MHD will show the actual correction parameters. The JB4 may also be able to do it but I've never looked at them in that much detail.
The load parameter is essentially the amount of cylinder fill. The best way to think of it is that 100% load is the maximum that a non-turbo engine (some can actually operate higher but we'll keep it simple) can operate at. Anything higher than 100% is the result of forced induction, so 200% load would be twice the amount of air/fuel in the cylinder.
The relationship between boost in the manifold and load is non-linear because having twice the pressure in the manifold doesn't equate to twice as much air in the cylinder due to restrictions through the intake port. To get 200% load on the stock intake/head you make need 250% atmospheric pressure in the manifold, the ECU calculates this relationship through the "volumetric efficiency" model.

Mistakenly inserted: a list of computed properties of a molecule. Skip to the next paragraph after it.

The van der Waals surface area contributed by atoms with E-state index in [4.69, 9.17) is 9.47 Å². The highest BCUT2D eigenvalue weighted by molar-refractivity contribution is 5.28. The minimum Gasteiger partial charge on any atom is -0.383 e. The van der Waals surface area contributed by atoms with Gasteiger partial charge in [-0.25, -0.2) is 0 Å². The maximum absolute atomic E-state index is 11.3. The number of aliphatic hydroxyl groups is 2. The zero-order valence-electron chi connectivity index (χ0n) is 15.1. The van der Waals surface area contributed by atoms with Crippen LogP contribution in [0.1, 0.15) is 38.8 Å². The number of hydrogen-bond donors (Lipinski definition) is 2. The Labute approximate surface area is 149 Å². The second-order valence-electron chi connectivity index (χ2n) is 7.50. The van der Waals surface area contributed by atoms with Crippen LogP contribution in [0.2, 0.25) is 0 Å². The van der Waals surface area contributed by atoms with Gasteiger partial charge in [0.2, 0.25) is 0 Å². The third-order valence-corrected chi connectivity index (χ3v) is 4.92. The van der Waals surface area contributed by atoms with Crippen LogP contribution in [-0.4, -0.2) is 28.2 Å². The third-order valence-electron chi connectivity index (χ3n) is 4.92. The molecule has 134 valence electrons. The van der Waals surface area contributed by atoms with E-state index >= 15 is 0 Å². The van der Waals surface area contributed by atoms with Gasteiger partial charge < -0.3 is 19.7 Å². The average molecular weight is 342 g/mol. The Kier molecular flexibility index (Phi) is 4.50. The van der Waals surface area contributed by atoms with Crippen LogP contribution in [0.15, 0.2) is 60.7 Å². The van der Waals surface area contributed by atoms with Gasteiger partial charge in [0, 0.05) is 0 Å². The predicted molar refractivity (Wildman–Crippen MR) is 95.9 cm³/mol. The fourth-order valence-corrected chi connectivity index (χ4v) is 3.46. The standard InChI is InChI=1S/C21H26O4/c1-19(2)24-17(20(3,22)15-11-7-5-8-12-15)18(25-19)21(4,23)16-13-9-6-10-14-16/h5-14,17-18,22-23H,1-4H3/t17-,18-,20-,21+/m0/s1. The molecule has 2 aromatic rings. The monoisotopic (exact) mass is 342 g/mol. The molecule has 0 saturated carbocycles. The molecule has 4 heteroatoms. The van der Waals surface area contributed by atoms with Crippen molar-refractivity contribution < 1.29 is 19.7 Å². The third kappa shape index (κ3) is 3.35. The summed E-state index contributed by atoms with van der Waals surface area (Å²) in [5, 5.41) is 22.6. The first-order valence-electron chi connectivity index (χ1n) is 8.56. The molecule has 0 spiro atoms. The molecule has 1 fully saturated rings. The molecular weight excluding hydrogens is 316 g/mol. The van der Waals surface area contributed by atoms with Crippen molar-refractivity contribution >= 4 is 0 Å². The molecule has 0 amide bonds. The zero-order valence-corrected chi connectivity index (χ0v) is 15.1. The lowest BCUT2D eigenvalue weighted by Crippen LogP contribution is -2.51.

Due to software limitations in the DME, it can only see 22psi of actual boost so once you get up past 260~ load in a tune the DME will cap out on its boost target and you need to start scaling so there's no perfect solution. But you'd be a lot closer to reality reporting 250 load than 160.
I'm probably the last person you want to ask for unbiased advice on a JB4, I'd personally rather drive a stock vehicle than go anywhere near one of those. But my advice for someone that's spent a good amount of money on hardware to go single is to also invest a little in a proper tune. These days you can control a single turbo purely from the DME with no need for an external boost controller. You'd still need something to control PI but I think the Reflex is much better at than than the JB4.
Wedge does a pretty good job with tuning single turbo vehicles, he's probably the only person I could recommend on the N54 platform if you wanted to move away from the JB4.